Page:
Community Partners

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“Just because you come from a small town, doesn’t mean you need to have small horizons.”

Tiarnee Schafer, CareerTrackers 7th Annual Gala Awards Speaker

What is CareerTrackers?

Endless opportunities.
Huge impact.

CareerTrackers is connected to a global vision of equality for all young people. We follow a model that has been adopted across the globe by different organisations, all with the same influence – changing the lives of young people.

Our program was modelled off INROADS, an American organisation that creates internship opportunities for African American students and has a 50 year legacy of defining new generations of leadership. Since our inception in 2009, we’ve helped establish programs in the Asia Pacific to support other minority groups.

Our sister organisation, CareerSeekers was created in 2015 to support Australia’s refugee and asylum seekers into professional employment and has helped hundreds of individuals.

TupuToa is a New Zealand organisation that has supported over 500 Maori and Pasifika students into internships. TupuToa was founded in 2014 after they visited Australia to model themselves off of the CareerTrackers program.

We’re also running a pilot program in Papua New Guinea for local students which is building momentum and growing fast!

Here at home, we have partnerships across Australia with organisations who share our vision for the future of Indigenous Australians. Our friends at GO Foundation call this network of organisations the ecosystem.

Community Partners

AIME provides a dynamic educational program that gives Indigenous high school students the skills, opportunities, belief and confidence to finish school at the same rate as their peers.

AIME has proven to dramatically improve the chances of Indigenous kids finishing school. AIME also connects students with post-year 12 opportunities, including further education and employment.

CareerSeekers is non-profit social enterprise that works with leading organisations to create employment opportunities for asylum seekers and refugees who aspire to obtain professional employment.

Founded by Adam Goodes and Michael O’Loughlin (with much help from their good mate, James Gallichan), the GO Foundation began its focus on education in 2014.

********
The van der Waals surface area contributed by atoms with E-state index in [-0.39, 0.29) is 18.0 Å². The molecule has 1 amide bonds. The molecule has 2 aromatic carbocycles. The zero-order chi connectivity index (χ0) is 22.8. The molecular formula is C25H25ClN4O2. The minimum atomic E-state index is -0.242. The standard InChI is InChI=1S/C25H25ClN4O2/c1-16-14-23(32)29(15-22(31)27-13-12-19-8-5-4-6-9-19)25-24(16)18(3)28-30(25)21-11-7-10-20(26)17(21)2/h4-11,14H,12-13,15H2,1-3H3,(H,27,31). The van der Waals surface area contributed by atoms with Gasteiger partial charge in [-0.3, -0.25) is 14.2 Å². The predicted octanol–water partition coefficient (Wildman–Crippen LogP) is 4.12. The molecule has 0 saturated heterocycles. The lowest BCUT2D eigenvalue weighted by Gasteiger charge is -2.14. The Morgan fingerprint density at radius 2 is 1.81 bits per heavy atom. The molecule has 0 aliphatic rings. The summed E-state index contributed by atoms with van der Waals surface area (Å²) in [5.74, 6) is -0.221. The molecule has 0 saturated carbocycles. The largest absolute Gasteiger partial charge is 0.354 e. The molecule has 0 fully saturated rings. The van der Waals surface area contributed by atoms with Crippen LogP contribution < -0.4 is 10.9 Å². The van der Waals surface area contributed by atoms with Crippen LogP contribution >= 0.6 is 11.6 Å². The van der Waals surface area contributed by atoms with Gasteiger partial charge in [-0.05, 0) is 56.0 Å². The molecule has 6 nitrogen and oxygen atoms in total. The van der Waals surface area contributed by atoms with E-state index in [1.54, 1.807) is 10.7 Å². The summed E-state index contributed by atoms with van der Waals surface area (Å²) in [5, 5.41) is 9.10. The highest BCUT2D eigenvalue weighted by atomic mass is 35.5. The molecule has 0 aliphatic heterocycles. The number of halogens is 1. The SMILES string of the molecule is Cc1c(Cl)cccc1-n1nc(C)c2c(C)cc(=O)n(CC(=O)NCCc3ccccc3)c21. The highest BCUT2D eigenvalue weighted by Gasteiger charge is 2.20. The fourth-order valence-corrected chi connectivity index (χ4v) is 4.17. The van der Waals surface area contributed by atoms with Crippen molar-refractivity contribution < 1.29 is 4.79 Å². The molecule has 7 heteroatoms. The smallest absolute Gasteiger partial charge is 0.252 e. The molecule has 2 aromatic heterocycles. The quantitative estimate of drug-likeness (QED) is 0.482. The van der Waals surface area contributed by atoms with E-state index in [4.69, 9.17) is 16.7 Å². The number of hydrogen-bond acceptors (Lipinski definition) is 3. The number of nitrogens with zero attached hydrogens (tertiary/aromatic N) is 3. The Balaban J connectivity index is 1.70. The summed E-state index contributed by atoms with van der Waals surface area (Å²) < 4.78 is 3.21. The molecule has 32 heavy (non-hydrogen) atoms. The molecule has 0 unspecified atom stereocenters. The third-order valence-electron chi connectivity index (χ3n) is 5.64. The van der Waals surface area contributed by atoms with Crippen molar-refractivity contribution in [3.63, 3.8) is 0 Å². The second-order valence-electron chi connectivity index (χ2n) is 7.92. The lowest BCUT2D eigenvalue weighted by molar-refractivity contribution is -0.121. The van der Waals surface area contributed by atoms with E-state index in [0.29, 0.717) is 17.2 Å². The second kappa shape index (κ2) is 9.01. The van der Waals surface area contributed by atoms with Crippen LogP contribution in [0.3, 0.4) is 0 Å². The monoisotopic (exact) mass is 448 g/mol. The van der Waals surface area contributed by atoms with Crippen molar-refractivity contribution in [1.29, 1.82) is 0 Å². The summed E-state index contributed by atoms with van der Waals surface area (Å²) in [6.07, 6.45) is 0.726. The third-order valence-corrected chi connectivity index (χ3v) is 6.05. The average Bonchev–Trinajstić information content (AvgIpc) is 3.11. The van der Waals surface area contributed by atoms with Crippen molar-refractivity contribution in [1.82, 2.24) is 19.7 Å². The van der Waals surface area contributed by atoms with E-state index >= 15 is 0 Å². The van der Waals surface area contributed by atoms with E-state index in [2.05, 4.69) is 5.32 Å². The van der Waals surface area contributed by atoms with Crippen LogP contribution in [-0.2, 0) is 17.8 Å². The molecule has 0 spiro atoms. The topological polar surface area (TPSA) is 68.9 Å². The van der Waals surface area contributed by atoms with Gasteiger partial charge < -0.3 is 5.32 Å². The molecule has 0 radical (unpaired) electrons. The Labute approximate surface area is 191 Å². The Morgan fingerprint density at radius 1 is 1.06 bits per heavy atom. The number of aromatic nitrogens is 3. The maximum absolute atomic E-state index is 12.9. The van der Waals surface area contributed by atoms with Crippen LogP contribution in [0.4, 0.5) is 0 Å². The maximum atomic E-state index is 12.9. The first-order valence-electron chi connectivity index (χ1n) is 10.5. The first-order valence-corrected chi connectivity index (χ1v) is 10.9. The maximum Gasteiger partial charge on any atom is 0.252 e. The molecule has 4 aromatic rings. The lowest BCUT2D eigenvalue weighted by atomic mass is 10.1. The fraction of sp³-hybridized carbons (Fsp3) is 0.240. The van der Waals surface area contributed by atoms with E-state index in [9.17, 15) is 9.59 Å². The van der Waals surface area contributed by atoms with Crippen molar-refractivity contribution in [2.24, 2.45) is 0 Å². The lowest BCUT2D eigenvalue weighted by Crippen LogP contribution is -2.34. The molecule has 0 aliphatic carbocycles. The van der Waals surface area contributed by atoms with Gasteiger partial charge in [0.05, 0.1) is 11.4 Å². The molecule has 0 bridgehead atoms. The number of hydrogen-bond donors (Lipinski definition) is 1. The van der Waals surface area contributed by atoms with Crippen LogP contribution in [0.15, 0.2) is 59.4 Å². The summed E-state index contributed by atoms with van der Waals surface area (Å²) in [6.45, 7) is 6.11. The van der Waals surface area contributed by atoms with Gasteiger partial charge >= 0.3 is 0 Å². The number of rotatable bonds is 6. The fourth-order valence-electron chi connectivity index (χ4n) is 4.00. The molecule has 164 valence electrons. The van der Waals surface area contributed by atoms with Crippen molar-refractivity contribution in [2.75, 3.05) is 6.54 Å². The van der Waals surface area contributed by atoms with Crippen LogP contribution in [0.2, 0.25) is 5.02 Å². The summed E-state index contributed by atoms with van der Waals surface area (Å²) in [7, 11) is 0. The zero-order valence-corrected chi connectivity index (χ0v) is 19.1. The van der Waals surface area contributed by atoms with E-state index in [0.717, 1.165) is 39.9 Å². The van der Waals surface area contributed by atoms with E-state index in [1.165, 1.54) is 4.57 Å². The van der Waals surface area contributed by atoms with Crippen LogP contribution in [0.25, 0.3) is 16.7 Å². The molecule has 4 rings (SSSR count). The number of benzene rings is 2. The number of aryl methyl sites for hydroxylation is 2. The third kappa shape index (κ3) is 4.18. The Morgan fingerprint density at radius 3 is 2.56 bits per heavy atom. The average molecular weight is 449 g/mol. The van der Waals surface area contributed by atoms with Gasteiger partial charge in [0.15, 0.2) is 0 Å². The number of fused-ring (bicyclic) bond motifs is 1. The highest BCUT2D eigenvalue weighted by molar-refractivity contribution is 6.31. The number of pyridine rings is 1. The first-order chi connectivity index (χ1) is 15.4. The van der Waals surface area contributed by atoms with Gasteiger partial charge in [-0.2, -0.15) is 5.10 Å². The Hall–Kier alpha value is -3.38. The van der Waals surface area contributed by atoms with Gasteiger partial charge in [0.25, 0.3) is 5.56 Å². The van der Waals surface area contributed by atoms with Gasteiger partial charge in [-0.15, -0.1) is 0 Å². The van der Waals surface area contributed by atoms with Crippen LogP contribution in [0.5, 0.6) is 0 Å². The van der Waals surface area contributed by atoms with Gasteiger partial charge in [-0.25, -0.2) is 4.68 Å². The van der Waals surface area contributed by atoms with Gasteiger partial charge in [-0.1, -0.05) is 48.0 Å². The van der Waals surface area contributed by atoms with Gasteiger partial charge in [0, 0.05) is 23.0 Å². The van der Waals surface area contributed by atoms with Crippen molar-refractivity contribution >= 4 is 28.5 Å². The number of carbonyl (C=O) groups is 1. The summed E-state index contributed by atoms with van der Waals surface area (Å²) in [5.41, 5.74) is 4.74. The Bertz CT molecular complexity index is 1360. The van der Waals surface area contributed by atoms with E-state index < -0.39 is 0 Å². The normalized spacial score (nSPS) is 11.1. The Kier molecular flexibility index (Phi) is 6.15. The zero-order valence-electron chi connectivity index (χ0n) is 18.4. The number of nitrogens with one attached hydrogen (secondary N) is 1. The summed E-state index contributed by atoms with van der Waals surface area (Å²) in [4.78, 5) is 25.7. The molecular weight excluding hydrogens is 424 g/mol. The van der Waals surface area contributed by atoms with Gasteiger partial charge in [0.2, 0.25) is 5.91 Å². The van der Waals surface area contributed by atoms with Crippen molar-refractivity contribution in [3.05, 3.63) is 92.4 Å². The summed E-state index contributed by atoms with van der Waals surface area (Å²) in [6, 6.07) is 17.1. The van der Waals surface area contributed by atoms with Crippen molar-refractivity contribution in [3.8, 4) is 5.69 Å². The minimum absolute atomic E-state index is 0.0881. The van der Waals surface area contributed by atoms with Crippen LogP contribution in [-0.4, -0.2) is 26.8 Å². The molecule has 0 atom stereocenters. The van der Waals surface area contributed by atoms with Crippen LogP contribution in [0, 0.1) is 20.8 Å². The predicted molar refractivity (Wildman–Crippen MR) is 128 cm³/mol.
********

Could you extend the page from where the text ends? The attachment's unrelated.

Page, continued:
With culture at its heart, GO provides sizzling hot mentoring, leadership, networks and support to GO students on their journey from kindergarten to employment.

For more than four decades, INROADS has helped businesses gain greater access to diverse talent, and diverse talent gain greater access to employment.

INROADS provides continuous leadership development for outstanding, ethnically diverse students and placements in internships at many of North America’s top corporations, firms and organisations.

The NRL School to Work Program is a combined initiative between the NRL and western Sydney-based Rugby League clubs. It aims to support young Indigenous Australians to stay at school through the ‘Learn Earn Legend!’ program, leading to improved education and employment outcomes.

Red Generation Next (RGN) works with students through the later stages of high school, focusing on improving school attendance and retention rates as well as year 12 or equivalent attainment.

The program builds aspiration and transition opportunities by continuing to mentor and support students in their preferred pathway for their first year post-school graduation.

TupuToa is an innovative internship program creating pathways for Māori and Pasifika students into careers in the corporate and professional sectors.

Shalom Gamarada provides residential scholarships to students studying at UNSW. This allows Indigenous students to live in the inclusive and vibrant community of Shalom college where their culture is honoured, and the individual is holistically supported.

Since its inception in 2005, the program has enjoyed a 90% graduation rate with 51 graduates – including 24 doctors and 10 lawyers – living up to its mission to make a contribution to closing the gap between Indigenous and non-Indigenous Australians through higher education and by increasing the number of Indigenous professionals.